25 September 2022, US: Frost, that localized phenomenon that can be so destructive in spring. The 2022 season has been a particularly challenging one for many parts of Australia. Coming into September, susceptible crops can be severely affected by frost. Being able to identify damage sooner rather than later will help make better decisions to recoup as much of your lost profits as possible.
Capturing accurate temperature information is a key to early detection of frost damage in crops. Plant surfaces cool more quickly than the surrounding air, so often air temperature is not an accurate determination as to what exactly is occurring in the canopy. The best method of temperature logging is to use an accurate temperature measurement tool placed at the height of the crop canopy. The Bureau of Meteorology (BOM) uses what is called a Stevenson Screen to measure temperature. The screen is raised so that the thermometer is 1.2m above the surface, and hence is not giving you a clear picture as to what is going on in your crop. A general rule of thumb is that the canopy temperature is approximately 1.5 – 2.5°C lower than the Stevenson Screen temperature during a frost event.
*Note it is important to monitor air or crop canopy temperature closely as frost occurs on clear nights in early spring when the air temperature drops to 2°C or less.
If you suspect a frost event has occurred in your canopy and the crop is between stem elongation and grain fill it is wise to inspect the crops as early as possible. Start with any paddocks which are known to be high risk, check low lying areas and light soil types first before inspecting the rest of the paddock. Ensure a wide area of the paddock is inspected as frost events can be highly variable throughout the paddock. Monitor the same high risk areas over the coming days to check for signs of frost damage.
*Note frost symptoms may not be obvious for 5-7 days after the frost event.
What to look for?
When inspecting individual plants, check the developing heads, the nature of the frost damage depends on the plant development stage when the frost occurs. Crop damage from frost may occur at any stage of development but is most damaging at or around flowering. When looking for damage a magnifying glass and knife are helpful tools in identifying damaged heads, flowers or stems.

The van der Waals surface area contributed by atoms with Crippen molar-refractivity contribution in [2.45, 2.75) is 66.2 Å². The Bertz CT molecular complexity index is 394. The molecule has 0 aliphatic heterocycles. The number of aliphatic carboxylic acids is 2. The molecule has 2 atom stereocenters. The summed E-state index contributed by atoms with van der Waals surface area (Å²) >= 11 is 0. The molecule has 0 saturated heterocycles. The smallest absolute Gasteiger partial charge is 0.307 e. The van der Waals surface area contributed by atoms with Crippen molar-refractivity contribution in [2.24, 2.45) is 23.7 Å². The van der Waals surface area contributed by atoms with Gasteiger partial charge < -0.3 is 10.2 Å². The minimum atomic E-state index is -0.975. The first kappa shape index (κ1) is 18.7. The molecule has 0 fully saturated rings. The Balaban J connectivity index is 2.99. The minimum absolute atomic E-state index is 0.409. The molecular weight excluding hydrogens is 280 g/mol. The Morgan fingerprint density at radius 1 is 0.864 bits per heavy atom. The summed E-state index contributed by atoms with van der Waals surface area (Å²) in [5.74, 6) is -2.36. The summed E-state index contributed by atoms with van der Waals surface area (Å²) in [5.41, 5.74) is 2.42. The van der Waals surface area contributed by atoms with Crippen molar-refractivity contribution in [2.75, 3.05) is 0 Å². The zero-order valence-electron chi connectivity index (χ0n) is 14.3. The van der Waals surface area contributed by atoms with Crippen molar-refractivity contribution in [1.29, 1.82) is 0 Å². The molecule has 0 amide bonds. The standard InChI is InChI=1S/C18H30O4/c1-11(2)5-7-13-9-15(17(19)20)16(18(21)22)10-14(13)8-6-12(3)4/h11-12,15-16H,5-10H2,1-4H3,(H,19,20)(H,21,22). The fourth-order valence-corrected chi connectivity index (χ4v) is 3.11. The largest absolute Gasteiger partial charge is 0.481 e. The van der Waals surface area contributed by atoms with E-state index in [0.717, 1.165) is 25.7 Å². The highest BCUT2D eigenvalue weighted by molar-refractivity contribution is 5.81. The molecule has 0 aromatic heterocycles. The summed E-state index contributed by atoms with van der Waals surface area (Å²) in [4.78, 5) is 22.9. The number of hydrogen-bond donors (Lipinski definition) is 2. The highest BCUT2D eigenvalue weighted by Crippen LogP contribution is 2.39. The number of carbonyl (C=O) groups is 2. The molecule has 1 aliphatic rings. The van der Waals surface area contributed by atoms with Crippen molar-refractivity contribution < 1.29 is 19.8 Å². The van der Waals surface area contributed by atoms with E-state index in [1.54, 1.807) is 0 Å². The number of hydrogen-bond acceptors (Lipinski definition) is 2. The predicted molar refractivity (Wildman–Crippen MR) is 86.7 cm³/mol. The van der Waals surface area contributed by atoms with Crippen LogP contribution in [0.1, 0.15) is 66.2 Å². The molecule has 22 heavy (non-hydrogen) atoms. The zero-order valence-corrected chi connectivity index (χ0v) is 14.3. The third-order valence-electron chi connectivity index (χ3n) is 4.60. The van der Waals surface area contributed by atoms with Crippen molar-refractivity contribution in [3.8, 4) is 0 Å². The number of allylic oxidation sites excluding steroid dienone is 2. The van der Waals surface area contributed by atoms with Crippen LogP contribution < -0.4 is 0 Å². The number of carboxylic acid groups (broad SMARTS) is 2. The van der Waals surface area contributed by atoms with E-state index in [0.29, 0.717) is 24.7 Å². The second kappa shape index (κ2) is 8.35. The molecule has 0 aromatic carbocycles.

Frost at flowering
Frosted anthers typically white in colour, will turn a dull brown if affected by frost. The ovaries will appear shriveled as no grain is being produced and the head may have bleached florets.
Grain; Frosted grain at the milk stage will turn from its typical white colour to a brown and crumpled appearance. Frosted grain at the milk stage will appear spongy, and brown in appearance and you will not be able to squeeze the milk out of the grain.
A pale green or white ring will occur on the stem below the head or between the internodes. The frost affected area may turn white or brown and the heads may bend over.
If you suspect there is any frost damage in the paddock, call your local agronomist and discuss the next steps. It is important to get a clear understanding of the level of damage that has occurred and the likely yield loss. This will help you manage the next steps when considering alternate options, cutting, harvest, manuring or grazing are all options but without knowing the full extent of the damage the best decision may not be obvious. I always like to leave a test strip in a crop that does not reach harvest, just to check you have made the right decision.
Finally, ensure that any paddocks more severely affected than others are logged in your crop planning software, by doing this it will help you make more informed decisions of what and when to plant in high risk paddocks in coming seasons. For more information and help identifying frost affected crops the Grains Research and Development Corporation (GRDC) has put together a Frost Identification Guide for Cereals.
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